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Informal Proof of Claim Allowed by Connecticut Bankruptcy Court

Posted By USFN, Tuesday, May 23, 2017
Updated: Thursday, May 18, 2017

May 23, 2017

by Randall S. McHugh
Bendett & McHugh, P.C. — USFN Member (Connecticut, Maine, Vermont)

What do you do when the proof of claim bar date is approaching and you are not ready to file an official proof of claim? File an informal proof of claim (POC).

Unlike Bankruptcy Official Form 410, an informal proof of claim does not need to comply with all the requirements of Federal Rule of Bankruptcy Procedure 3001. An official POC secured by property that is the individual debtor’s principal residence requires the claimant to itemize its claim, attach the writing evidencing the claim, attach evidence of a perfected security interest, attach Official Form 410A setting forth a loan payment history from the first date of default1, and attach an escrow analysis performed as of the date of the bankruptcy filing. A pleading can constitute an informal POC while only setting forth the estimated amount of the claim and the estimated amount of the arrears. The facts of a recent case are illustrative of this point.

Bankruptcy Court Decision
In Deutsche Bank National Trust Company, as Trustee for Fremont Home Loan Trust 2006-2, Asset-Backed Certificates, Series 2006-2 v. Cintron, Case Number 16-20109, 2017 WL 521502 (Bankr. D. Conn. Feb. 8, 2017), the proof of claim bar date was June 9, 2016. The debtor’s plan included payment of a pre-petition arrearage to the secured creditor in the amount of $43,000. On February 1, 2016 the secured creditor filed an objection to the plan and asserted an estimated pre-petition arrearage of $48,182.19 and an estimated total debt of $205,357.55, plus stated its intention to file its proof of claim before the bar date. However, the bar date passed without a formal POC being filed. Thereafter, the chapter 13 trustee filed a POC on behalf of the secured creditor asserting a total pre-petition arrearage of $43,000. Subsequently, the secured creditor filed its official POC on September 27, 2016, claiming a pre-petition arrearage of $49,057.88 and a total secured claim of $205,404.42.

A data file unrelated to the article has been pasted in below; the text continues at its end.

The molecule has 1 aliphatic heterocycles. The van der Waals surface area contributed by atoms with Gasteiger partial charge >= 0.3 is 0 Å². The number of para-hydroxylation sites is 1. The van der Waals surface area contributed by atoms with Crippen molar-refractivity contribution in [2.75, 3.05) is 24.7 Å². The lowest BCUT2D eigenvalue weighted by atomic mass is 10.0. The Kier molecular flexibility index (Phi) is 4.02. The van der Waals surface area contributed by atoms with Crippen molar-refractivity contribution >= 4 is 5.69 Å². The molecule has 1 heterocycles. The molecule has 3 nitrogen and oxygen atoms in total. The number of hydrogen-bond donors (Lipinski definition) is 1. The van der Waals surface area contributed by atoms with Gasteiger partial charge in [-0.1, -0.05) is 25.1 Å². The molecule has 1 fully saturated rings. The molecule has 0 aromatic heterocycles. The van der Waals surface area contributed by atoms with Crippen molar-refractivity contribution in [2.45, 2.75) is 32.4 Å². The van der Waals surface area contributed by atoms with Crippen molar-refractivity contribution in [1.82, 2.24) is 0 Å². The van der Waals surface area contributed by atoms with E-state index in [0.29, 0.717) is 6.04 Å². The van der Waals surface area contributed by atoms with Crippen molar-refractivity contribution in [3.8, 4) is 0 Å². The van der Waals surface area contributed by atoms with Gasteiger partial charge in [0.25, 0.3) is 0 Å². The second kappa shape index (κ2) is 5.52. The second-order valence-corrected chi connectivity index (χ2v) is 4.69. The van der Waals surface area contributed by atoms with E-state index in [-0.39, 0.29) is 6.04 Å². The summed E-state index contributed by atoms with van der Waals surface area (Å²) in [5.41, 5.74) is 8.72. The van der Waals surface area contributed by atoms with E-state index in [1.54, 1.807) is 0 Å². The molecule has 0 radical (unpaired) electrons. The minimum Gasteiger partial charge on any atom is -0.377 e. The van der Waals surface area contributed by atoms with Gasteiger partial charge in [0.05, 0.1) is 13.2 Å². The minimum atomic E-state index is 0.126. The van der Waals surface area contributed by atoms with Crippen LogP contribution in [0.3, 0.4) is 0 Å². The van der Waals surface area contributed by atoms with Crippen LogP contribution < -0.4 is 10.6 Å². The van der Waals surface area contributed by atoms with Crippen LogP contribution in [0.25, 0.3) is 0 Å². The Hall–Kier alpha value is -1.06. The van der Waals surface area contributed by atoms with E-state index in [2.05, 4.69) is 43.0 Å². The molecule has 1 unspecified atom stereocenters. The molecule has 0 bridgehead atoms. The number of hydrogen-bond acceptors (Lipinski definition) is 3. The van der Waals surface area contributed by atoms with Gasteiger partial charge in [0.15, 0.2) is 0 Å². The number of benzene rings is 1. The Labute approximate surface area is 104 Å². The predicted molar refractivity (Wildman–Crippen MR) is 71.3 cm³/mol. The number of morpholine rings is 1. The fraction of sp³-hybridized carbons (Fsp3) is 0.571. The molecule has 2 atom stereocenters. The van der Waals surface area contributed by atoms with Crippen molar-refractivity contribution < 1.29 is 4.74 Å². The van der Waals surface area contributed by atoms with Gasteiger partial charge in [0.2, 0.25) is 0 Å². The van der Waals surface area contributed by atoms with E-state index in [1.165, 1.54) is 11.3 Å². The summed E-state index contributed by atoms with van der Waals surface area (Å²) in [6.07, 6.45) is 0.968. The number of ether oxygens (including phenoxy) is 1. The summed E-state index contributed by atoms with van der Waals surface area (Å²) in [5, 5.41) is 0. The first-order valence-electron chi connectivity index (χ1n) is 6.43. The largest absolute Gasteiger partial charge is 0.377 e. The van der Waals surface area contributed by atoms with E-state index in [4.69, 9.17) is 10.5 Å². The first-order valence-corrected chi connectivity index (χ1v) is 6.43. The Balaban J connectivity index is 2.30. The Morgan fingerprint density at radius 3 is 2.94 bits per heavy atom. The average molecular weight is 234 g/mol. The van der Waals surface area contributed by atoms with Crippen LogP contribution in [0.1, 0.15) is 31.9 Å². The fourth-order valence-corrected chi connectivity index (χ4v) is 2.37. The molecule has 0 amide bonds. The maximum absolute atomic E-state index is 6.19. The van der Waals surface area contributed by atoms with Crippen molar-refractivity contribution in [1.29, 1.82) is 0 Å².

The bankruptcy court ultimately determined that the objection to confirmation that was filed before the bar date constituted an informal proof of claim, and the creditor was allowed to amend said informal proof of claim through the filing of a post-bar date official POC that set forth the actual pre-petition arrears and total debt owed. In reaching its conclusion, the court applied the following four-part test, which it adopted from other courts in the Second Circuit.

The court held that in order to be considered an informal proof of claim, the following must be true: “The document must (1) be timely filed with the bankruptcy court and become part of the judicial record; (2) state the existence and nature of the debt; (3) state the amount of the claim against the estate; and (4) evidence the creditor’s intent to hold the debtor liable with the debt.”

The Cintron case is a big victory for mortgage servicers and investors. With the proposed rule change (which will shorten the POC bar date considerably), whenever the bar date is likely to be missed, consideration should be given to filing pleadings that constitute an informal proof of claim when possible — assuming that it is not prohibited in the applicable jurisdiction.

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1The “first date of default” is defined as the first date on which the borrower failed to make a payment in accordance with the terms of the note and mortgage, unless the note was subsequently brought current with no principal, interest, fees, escrow payments, or other charges immediately due and payable.


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